One of the fundamental issues that the report criticizes is, Japan was one of the few countries in the world that had its nuclear regulator as part of an organization that was also responsible for promoting nuclear energy.
So the nuclear regulator wasn't really independent. And there were constant movements of staff from the utilities to the regulator and from the regulator back to the utilities.
RAY SUAREZ: Does the commission suggest moving those entities further apart, busting the revolving door?
MATTHEW BUNN: Absolutely.
That's one of the fundamental recommendations that they make. And there's been an effort to Japan to set up a fully independent regulatory body. Japan has already decided to do that. But it's actually very difficult to fundamentally change the culture of an organization, whether an operating organization or a regulatory organization.
And, of course, the organizations that benefited from the way things were are pushing back. And so they have not yet, more than a year after the accident, managed to make this fully independent regulator a reality.
RAY SUAREZ: Along with the scathing criticism of that closeness between the regulators and the industry was a critique of Japanese culture overall, saying there was too much deference to authority. And while you may be able to change a safety procedure and statute, it would seem to be pretty hard to change a culture.
MATTHEW BUNN: Well, I think the report is correct in saying that there are aspects of Japanese culture that were a problem here.
But I think they may be in a sense hitting themselves too hard, in the sense that, while there are aspects unique to Japan that probably made the collusion between the regulators and the operators worse, the reality is, all over the world -- and not just in the nuclear industry, but in many industries -- you have often a cozy relationship develop between regulators who get much of their information, maybe their future job opportunities and so on, from the industry they're regulating, and the industry itself.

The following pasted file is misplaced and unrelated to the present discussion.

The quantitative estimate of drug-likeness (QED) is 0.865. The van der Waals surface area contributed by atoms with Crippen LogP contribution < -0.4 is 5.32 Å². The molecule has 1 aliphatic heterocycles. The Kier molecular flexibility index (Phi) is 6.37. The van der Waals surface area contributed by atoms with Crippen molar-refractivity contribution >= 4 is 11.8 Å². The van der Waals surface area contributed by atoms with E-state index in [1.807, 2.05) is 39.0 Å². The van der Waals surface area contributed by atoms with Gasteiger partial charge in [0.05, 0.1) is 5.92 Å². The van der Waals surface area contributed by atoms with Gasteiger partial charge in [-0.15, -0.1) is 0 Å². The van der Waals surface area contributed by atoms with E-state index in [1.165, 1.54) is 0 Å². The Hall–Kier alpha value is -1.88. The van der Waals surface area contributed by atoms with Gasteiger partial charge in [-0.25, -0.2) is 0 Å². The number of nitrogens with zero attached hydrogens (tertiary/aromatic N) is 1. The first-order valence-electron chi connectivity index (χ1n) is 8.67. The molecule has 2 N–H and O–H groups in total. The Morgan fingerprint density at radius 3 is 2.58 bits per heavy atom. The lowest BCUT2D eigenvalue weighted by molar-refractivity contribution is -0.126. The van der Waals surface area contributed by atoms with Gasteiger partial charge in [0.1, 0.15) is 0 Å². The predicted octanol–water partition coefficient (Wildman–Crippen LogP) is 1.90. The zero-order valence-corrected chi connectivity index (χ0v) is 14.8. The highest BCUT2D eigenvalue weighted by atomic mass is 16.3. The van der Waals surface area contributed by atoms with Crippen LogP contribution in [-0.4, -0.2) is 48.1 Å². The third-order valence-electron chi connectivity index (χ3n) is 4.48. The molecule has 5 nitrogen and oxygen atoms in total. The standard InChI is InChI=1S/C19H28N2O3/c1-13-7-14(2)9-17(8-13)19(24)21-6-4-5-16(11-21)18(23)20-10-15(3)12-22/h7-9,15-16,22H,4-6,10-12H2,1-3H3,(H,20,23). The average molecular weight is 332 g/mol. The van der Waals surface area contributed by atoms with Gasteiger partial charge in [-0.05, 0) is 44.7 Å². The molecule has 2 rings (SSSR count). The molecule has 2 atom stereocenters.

So figuring out how to build in a new safety culture and a new level of independence and toughness for the regulators is a hard problem, not just for Japan, but for countries all over the world. One of the things that this accident tells us is that, globally, our system for finding and fixing the safety problems is not as strong as it ought to be.
The Japanese plants and the Japanese regulators had had international reviews from the International Atomic Energy Agency, from industry bodies, and no one had raised a ruckus. No one had said, this is unacceptable, the way this is being managed. You're not implementing this international standard and that international standard.
So it makes -- made it clear that we really need a stronger system for bringing the worst performers up to the level of the best performers.
RAY SUAREZ: Before the earthquake, Japan was getting about a third of its electricity through nuclear power. Do the findings of this commission report push off the day further into the future when Japan's plants will be up and running and operational?
MATTHEW BUNN: Well, I think it will really be up to the Japanese people to decide what the future of nuclear power in Japan is going to be.
Certainly, this report highlights some of the key concerns and some of the key issues that will have to be addressed to ensure that nuclear power can be managed safely in Japan in the future. But it remains very unclear and very controversial where Japan is going to go on nuclear energy.
They were fairly dependent. They are an island, which makes it more difficult to import electricity from somewhere else. If they shifted toward heavy use of natural gas, that would have implications for climate. And it's costly as well to import the liquefied natural gas they would have to use.
If -- they could shift toward renewables, but not on the pace that would be required to replace 20 percent or 30 percent of their electricity rapidly. So, my guess is some of these plants will probably get turned back on, but 10, 20 years from now, you will probably have less reliance on nuclear energy than you have today in Japan.
RAY SUAREZ: Professor Matthew Bunn. . .
MATTHEW BUNN: The other thing I would. . .
RAY SUAREZ: . . . thanks for joining us.